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Japanese Woodblock Print

About the artist

The artist who designed this print was called Yoshitsuya. He was born in 1822 and worked in Edo (now Tokyo) as a printmaker and an illustrator. He also made tattoo designs ( irezumi). He died in 1866 aged only 44.  

 

Woodblock prints were not created by one single artist.  The signature on a print belonged to the artist who drew the original design;  he worked with a team of woodcarvers and printers whose names were rarely recorded.

 

Woodblock print artists trained by becoming apprentices in the workshop of a master artist.  Yoshitsuya studied in the workshop of Kuniyoshi Utagawa (1798-1861) one of the most important 'ukiyo-e' artists of the time.  It was the custom that the student took a new name which included the one syllable of the master's name. Alongside Yoshitsuya, other artists such as  Yoshitoshi, Yoshiiku, and Yoshitora trained in Kuniyoshi's famous school.

  

The master, Kuniyoshi, was famous for designing warrior prints ( Musha-e); he turned this theme into one of the most popular print subjects of the day.  Although warrior prints had been made since the early days of woodblock printing, the subject had never been very fashionable.  When Kuniyoshi first started to make warrior prints in 1818, he found it very difficult to make a living; the public were much more interested in buying actor prints and landscapes.  However, he had a big commercial breakthrough in 1827 with the a series of prints called '108 Heroes of the Suikoden', which illustrated stories of courage and strength.  After this, the print-buying public began to enthusiastically support 'musha-e' prints by Kuniyoshi and other ukiyo-e artists.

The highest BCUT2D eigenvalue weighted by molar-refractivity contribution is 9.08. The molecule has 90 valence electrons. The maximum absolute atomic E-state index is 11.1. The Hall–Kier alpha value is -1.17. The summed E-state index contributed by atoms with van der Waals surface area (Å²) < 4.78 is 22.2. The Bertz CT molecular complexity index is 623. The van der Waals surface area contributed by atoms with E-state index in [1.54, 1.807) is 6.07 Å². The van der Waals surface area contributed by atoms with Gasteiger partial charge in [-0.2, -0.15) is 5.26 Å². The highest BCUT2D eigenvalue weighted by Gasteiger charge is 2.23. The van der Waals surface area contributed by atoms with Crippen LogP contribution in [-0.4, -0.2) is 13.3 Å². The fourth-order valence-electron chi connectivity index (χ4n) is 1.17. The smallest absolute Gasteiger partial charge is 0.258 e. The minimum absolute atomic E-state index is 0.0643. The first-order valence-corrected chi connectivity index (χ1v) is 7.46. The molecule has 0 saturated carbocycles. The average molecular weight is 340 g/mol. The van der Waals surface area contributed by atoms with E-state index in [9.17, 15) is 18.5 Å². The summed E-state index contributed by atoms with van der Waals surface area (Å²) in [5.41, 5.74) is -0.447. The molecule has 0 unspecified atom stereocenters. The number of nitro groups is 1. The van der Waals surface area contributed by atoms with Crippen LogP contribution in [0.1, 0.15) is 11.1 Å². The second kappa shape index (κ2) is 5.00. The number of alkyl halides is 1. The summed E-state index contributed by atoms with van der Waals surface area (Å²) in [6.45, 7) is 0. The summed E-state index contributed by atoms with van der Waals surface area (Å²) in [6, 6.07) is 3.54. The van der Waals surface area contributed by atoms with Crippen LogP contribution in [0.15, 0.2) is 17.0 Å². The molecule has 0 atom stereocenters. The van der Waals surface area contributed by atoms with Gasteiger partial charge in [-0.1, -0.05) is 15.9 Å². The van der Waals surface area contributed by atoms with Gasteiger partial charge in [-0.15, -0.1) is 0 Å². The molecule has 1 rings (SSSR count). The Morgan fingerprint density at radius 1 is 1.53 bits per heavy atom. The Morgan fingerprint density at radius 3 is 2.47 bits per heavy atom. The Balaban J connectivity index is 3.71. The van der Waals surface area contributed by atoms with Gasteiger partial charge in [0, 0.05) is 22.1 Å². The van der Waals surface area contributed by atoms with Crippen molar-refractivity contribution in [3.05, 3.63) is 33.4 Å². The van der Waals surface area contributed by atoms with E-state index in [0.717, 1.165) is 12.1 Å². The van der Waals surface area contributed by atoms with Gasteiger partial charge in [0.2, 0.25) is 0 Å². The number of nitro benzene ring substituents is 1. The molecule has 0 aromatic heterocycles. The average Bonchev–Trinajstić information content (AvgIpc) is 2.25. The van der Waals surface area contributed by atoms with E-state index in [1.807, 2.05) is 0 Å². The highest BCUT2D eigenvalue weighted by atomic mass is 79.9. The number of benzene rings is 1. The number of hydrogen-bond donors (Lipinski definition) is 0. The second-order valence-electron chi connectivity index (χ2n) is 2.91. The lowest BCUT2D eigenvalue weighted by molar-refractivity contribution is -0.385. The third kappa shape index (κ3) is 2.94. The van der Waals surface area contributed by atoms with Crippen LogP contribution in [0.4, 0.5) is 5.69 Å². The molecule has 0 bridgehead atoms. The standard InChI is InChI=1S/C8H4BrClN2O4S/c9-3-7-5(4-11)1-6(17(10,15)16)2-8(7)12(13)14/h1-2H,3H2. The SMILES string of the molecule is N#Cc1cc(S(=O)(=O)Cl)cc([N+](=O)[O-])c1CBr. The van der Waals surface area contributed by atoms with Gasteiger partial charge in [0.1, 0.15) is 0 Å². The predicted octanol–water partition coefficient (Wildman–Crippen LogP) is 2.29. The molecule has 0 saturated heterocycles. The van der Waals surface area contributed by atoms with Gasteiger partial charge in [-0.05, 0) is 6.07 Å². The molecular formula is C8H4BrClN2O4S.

The time was right for Warrior Prints. By the 1840s and 1850s, Japan was in the final phase of a long period of peace and prosperity under the Shogun rule. The price to be paid for this was a strict and oppressive control over even the most trivial things. In 1842, censorship banned prints of beautiful women and kabuki actors, and also pictures of recent political events.  Prints with historical themes were allowed, and so pictures depicting warriors and legends became the life-blood of artists like Kuniyoshi. His student Yoshitsuya carried on Kuniyoshi's legacy, and also achieved fame for his masterful prints of warriors and historic legends.


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Document icon Learning article provided by: Cartwright Hall Art Gallery | 

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